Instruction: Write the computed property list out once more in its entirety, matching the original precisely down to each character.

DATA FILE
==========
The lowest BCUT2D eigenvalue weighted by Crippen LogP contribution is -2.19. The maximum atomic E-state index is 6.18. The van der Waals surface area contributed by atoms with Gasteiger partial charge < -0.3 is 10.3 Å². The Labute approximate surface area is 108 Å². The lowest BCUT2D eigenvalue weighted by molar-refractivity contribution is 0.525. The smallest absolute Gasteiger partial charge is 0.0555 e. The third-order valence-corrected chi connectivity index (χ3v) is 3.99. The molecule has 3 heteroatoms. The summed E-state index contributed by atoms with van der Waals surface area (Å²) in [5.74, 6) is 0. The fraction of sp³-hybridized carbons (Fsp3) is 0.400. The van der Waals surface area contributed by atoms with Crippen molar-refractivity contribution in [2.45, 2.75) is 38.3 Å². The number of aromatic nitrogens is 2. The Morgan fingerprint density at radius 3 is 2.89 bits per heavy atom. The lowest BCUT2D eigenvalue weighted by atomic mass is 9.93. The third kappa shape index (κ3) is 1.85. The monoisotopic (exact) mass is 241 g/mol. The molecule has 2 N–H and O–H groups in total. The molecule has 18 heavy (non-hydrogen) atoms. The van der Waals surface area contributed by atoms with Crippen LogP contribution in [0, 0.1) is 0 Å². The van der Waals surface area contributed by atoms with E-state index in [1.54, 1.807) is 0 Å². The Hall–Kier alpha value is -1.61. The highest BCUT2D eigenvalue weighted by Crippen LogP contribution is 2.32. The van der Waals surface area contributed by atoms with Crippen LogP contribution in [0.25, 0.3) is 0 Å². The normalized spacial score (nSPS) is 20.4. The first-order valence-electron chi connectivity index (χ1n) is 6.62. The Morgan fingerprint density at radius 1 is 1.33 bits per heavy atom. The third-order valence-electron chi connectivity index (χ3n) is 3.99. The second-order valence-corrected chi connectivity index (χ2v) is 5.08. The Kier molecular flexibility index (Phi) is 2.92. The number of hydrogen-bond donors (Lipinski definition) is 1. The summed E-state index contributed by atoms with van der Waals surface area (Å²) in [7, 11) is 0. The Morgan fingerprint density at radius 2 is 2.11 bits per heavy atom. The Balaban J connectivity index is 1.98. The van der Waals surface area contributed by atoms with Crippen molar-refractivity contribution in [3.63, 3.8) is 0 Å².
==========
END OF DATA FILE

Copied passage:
The lowest BCUT2D eigenvalue weighted by Crippen LogP contribution is -2.19. The maximum atomic E-state index is 6.18. The van der Waals surface area contributed by atoms with Gasteiger partial charge < -0.3 is 10.3 Å². The Labute approximate surface area is 108 Å². The lowest BCUT2D eigenvalue weighted by molar-refractivity contribution is 0.525. The smallest absolute Gasteiger partial charge is 0.0555 e. The third-order valence-corrected chi connectivity index (χ3v) is 3.99. The molecule has 3 heteroatoms. The summed E-state index contributed by atoms with van der Waals surface area (Å²) in [5.74, 6) is 0. The fraction of sp³-hybridized carbons (Fsp3) is 0.400. The van der Waals surface area contributed by atoms with Crippen molar-refractivity contribution in [2.45, 2.75) is 38.3 Å². The number of aromatic nitrogens is 2. The Morgan fingerprint density at radius 3 is 2.89 bits per heavy atom. The lowest BCUT2D eigenvalue weighted by atomic mass is 9.93. The third kappa shape index (κ3) is 1.85. The monoisotopic (exact) mass is 241 g/mol. The molecule has 2 N–H and O–H groups in total. The molecule has 18 heavy (non-hydrogen) atoms. The van der Waals surface area contributed by atoms with Crippen LogP contribution in [0, 0.1) is 0 Å². The van der Waals surface area contributed by atoms with E-state index in [1.54, 1.807) is 0 Å². The Hall–Kier alpha value is -1.61. The highest BCUT2D eigenvalue weighted by Crippen LogP contribution is 2.32. The van der Waals surface area contributed by atoms with Crippen LogP contribution in [0.25, 0.3) is 0 Å². The normalized spacial score (nSPS) is 20.4. The first-order valence-electron chi connectivity index (χ1n) is 6.62. The Morgan fingerprint density at radius 1 is 1.33 bits per heavy atom. The third-order valence-electron chi connectivity index (χ3n) is 3.99. The second-order valence-corrected chi connectivity index (χ2v) is 5.08. The Kier molecular flexibility index (Phi) is 2.92. The number of hydrogen-bond donors (Lipinski definition) is 1. The summed E-state index contributed by atoms with van der Waals surface area (Å²) in [7, 11) is 0. The Morgan fingerprint density at radius 2 is 2.11 bits per heavy atom. The Balaban J connectivity index is 1.98. The van der Waals surface area contributed by atoms with Crippen molar-refractivity contribution in [3.63, 3.8) is 0 Å².